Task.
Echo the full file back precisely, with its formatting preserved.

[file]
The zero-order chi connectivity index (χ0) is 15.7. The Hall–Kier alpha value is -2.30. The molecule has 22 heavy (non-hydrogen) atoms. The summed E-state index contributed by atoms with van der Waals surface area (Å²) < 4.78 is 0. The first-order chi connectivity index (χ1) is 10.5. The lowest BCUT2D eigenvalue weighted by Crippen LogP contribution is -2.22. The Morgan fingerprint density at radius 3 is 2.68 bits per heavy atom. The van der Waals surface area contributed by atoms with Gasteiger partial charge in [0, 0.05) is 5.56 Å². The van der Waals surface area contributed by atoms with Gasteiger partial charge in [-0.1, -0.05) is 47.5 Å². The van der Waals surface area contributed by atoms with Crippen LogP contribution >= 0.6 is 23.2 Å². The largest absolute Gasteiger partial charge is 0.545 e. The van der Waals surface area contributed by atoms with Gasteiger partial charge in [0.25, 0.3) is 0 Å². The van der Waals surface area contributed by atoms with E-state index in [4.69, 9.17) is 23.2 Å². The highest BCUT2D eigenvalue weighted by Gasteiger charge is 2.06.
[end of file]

The zero-order chi connectivity index (χ0) is 15.7. The Hall–Kier alpha value is -2.30. The molecule has 22 heavy (non-hydrogen) atoms. The summed E-state index contributed by atoms with van der Waals surface area (Å²) < 4.78 is 0. The first-order chi connectivity index (χ1) is 10.5. The lowest BCUT2D eigenvalue weighted by Crippen LogP contribution is -2.22. The Morgan fingerprint density at radius 3 is 2.68 bits per heavy atom. The van der Waals surface area contributed by atoms with Gasteiger partial charge in [0, 0.05) is 5.56 Å². The van der Waals surface area contributed by atoms with Gasteiger partial charge in [-0.1, -0.05) is 47.5 Å². The van der Waals surface area contributed by atoms with Crippen LogP contribution >= 0.6 is 23.2 Å². The largest absolute Gasteiger partial charge is 0.545 e. The van der Waals surface area contributed by atoms with Gasteiger partial charge in [0.25, 0.3) is 0 Å². The van der Waals surface area contributed by atoms with E-state index in [4.69, 9.17) is 23.2 Å². The highest BCUT2D eigenvalue weighted by Gasteiger charge is 2.06.